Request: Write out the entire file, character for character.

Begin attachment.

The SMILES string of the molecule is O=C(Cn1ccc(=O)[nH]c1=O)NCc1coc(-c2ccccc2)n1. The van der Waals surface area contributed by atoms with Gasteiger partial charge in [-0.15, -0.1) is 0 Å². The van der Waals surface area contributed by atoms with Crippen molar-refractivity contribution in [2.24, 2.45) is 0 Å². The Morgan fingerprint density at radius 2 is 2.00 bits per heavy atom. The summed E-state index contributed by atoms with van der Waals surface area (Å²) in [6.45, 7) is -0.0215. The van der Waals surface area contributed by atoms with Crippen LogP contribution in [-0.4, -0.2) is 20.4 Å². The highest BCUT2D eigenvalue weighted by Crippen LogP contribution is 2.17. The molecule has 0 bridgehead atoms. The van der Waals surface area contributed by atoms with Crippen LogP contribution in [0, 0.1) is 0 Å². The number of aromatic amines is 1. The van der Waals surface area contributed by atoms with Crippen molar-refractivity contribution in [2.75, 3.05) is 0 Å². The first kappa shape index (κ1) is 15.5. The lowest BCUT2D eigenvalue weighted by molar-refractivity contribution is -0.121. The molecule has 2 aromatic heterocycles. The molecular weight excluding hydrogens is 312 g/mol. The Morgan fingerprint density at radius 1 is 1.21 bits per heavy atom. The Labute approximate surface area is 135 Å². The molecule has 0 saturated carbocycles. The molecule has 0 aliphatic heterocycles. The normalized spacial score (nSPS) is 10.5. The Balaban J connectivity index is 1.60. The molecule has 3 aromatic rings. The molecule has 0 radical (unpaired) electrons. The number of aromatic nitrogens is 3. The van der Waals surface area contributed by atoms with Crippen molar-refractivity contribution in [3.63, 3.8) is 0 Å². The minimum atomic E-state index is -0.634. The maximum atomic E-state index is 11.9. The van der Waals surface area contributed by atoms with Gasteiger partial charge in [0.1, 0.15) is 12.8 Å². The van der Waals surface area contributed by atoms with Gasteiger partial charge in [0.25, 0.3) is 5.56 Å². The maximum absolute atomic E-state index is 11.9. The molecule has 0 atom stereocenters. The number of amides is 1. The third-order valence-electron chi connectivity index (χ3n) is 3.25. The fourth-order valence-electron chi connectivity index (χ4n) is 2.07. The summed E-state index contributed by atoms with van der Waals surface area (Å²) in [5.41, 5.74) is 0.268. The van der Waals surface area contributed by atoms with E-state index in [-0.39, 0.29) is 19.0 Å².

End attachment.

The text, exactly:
The SMILES string of the molecule is O=C(Cn1ccc(=O)[nH]c1=O)NCc1coc(-c2ccccc2)n1. The van der Waals surface area contributed by atoms with Gasteiger partial charge in [-0.15, -0.1) is 0 Å². The van der Waals surface area contributed by atoms with Crippen molar-refractivity contribution in [2.24, 2.45) is 0 Å². The Morgan fingerprint density at radius 2 is 2.00 bits per heavy atom. The summed E-state index contributed by atoms with van der Waals surface area (Å²) in [6.45, 7) is -0.0215. The van der Waals surface area contributed by atoms with Crippen LogP contribution in [-0.4, -0.2) is 20.4 Å². The highest BCUT2D eigenvalue weighted by Crippen LogP contribution is 2.17. The molecule has 0 bridgehead atoms. The van der Waals surface area contributed by atoms with Crippen LogP contribution in [0, 0.1) is 0 Å². The number of aromatic amines is 1. The van der Waals surface area contributed by atoms with Crippen molar-refractivity contribution in [2.75, 3.05) is 0 Å². The first kappa shape index (κ1) is 15.5. The lowest BCUT2D eigenvalue weighted by molar-refractivity contribution is -0.121. The molecule has 2 aromatic heterocycles. The molecular weight excluding hydrogens is 312 g/mol. The Morgan fingerprint density at radius 1 is 1.21 bits per heavy atom. The Labute approximate surface area is 135 Å². The molecule has 0 saturated carbocycles. The molecule has 0 aliphatic heterocycles. The normalized spacial score (nSPS) is 10.5. The Balaban J connectivity index is 1.60. The molecule has 3 aromatic rings. The molecule has 0 radical (unpaired) electrons. The number of aromatic nitrogens is 3. The van der Waals surface area contributed by atoms with Crippen molar-refractivity contribution in [3.63, 3.8) is 0 Å². The minimum atomic E-state index is -0.634. The maximum atomic E-state index is 11.9. The van der Waals surface area contributed by atoms with Gasteiger partial charge in [0.1, 0.15) is 12.8 Å². The van der Waals surface area contributed by atoms with Gasteiger partial charge in [0.25, 0.3) is 5.56 Å². The maximum absolute atomic E-state index is 11.9. The molecule has 0 atom stereocenters. The number of amides is 1. The third-order valence-electron chi connectivity index (χ3n) is 3.25. The fourth-order valence-electron chi connectivity index (χ4n) is 2.07. The summed E-state index contributed by atoms with van der Waals surface area (Å²) in [5.41, 5.74) is 0.268. The van der Waals surface area contributed by atoms with E-state index in [-0.39, 0.29) is 19.0 Å².